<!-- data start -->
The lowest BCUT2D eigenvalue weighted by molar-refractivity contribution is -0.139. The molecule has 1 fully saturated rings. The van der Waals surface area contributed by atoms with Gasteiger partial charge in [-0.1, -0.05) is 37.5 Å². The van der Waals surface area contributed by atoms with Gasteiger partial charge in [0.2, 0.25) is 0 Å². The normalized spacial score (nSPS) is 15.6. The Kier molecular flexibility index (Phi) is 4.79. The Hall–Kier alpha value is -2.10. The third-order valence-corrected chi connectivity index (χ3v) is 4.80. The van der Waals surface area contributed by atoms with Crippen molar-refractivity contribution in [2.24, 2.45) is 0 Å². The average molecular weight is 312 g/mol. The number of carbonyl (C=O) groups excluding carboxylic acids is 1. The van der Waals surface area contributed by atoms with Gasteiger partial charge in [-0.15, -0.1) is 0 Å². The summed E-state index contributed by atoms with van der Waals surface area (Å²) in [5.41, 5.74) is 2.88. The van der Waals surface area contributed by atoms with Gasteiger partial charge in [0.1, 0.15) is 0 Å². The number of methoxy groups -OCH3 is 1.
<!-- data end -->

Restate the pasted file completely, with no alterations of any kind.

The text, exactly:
The lowest BCUT2D eigenvalue weighted by molar-refractivity contribution is -0.139. The molecule has 1 fully saturated rings. The van der Waals surface area contributed by atoms with Gasteiger partial charge in [-0.1, -0.05) is 37.5 Å². The van der Waals surface area contributed by atoms with Gasteiger partial charge in [0.2, 0.25) is 0 Å². The normalized spacial score (nSPS) is 15.6. The Kier molecular flexibility index (Phi) is 4.79. The Hall–Kier alpha value is -2.10. The third-order valence-corrected chi connectivity index (χ3v) is 4.80. The van der Waals surface area contributed by atoms with Crippen molar-refractivity contribution in [2.24, 2.45) is 0 Å². The average molecular weight is 312 g/mol. The number of carbonyl (C=O) groups excluding carboxylic acids is 1. The van der Waals surface area contributed by atoms with Gasteiger partial charge in [-0.15, -0.1) is 0 Å². The summed E-state index contributed by atoms with van der Waals surface area (Å²) in [5.41, 5.74) is 2.88. The van der Waals surface area contributed by atoms with Gasteiger partial charge in [0.1, 0.15) is 0 Å². The number of methoxy groups -OCH3 is 1.